From this perspective, human excellence is understood as the ability to find the proper balance – a harmony within and among these many dimensions. When we achieve this harmony, we flourish as human beings.
The second understanding of human excellence is very different. It holds that human excellence is best demonstrated in boundary-breaking achievements. This is the understanding that finds many of its roots in the philosopher Nietzsche.
Under this logic, excellence means performing feats that others can't even imagine; forging beyond the limits of previous accomplishment; pushing back the "frontiers;" going where others have not yet gone. Typically, this form of excellence requires that one sacrifice “well roundedness” and harmony to the focused, unyielding pursuit of truly unprecedented discovery or performance.
I believe this framework of these two distinctive logics of excellence provide a helpful way of framing some of the challenges we face in our efforts to find the appropriate balance for intercollegiate athletics within the context of the mission and purpose for our colleges and universities. What does this way of framing the nature of our work illuminate about the place of intercollegiate athletics? Three comments.
First, let me offer a few words under a category that we often refer to as the “arms race” in intercollegiate athletics. I wish to do so by reminding you of a story of a runner striving to achieve at the highest possible level.
A runner striving to be the fastest – striving to that “limit experience” – isn’t just competing with himself – he is competing with other runners, other individuals who are determined to achieve that same Nietzschean ideal of human excellence. And as we as universities promote and pursue that ideal of human excellence, we also push each other to compete at newer and higher levels.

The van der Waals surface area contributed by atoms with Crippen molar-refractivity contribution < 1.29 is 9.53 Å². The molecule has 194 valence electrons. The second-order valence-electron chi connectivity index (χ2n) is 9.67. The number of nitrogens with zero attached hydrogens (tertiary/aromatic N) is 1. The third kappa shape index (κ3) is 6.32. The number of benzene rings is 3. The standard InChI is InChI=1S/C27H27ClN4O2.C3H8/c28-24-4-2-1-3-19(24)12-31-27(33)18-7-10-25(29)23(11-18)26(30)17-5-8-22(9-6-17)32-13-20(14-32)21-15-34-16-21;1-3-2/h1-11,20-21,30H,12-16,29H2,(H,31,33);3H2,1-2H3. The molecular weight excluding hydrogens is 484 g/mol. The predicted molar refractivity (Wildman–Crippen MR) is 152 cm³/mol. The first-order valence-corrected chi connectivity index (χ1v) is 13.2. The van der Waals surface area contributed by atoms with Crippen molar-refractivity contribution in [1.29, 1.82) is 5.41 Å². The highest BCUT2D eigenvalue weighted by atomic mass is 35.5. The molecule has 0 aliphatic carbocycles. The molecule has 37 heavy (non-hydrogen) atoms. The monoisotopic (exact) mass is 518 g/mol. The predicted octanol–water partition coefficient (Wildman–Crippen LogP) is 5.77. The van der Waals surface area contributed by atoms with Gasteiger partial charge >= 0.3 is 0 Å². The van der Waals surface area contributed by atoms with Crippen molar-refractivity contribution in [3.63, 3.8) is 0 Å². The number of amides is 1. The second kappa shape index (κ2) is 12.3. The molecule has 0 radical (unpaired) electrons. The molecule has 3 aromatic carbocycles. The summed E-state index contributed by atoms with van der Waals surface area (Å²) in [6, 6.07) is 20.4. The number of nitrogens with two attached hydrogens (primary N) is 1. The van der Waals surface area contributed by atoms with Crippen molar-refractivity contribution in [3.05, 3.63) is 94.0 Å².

I’d like you to recall a few scenes from the 1981 film, “Chariots of Fire.” These scenes capture the unprecedented move of a young British sprinter, Harold Abrahams, to engage a “professional” coach, Sam Mussabini, to help him prepare for the 1924 Olympic Games.
When Harold Abrahams makes a decision to employ a professional coach, the logic he’s using places him beyond the realm of accepted practice. Why has he done so? To maximize his performance. To set a new standard. The move to engage a professional coach logically places both Abrahams and his competitors into a domain in which their questions, choices, decisions and actions are on a different level…it escalates the competition.
Now apply this logic to collegiate athletics. Among the 1281 NCAA colleges and universities in the , 119 are Division 1A football schools, which includes the 64 BCS schools. Once a school makes a choice to hire a fulltime head coach…or fulltime assistants…or pay a coach an annual salary of $2 million ... or when one school builds a new indoor practice facility and this becomes the established expectation in a conference… it makes it very difficult for others to compete unless they follow that logic.
What we call our “arms race” has its origin in a logic that is very deep in our institutions.
My second point. If we reflect on our own lives, we place great value on teachers and faculty whose extraordinary demands enabled us to see parts of ourselves, talents that were hidden, that without those demands, we would never have seen. Indeed, look at the culture of research embodied by the faculty of our universities. One of my colleagues at Georgetown spent some ten years writing a definitive study of the work of the philosopher Heidegger. Another spend years and traveled the globe to write a book about how a single t-shirt was made.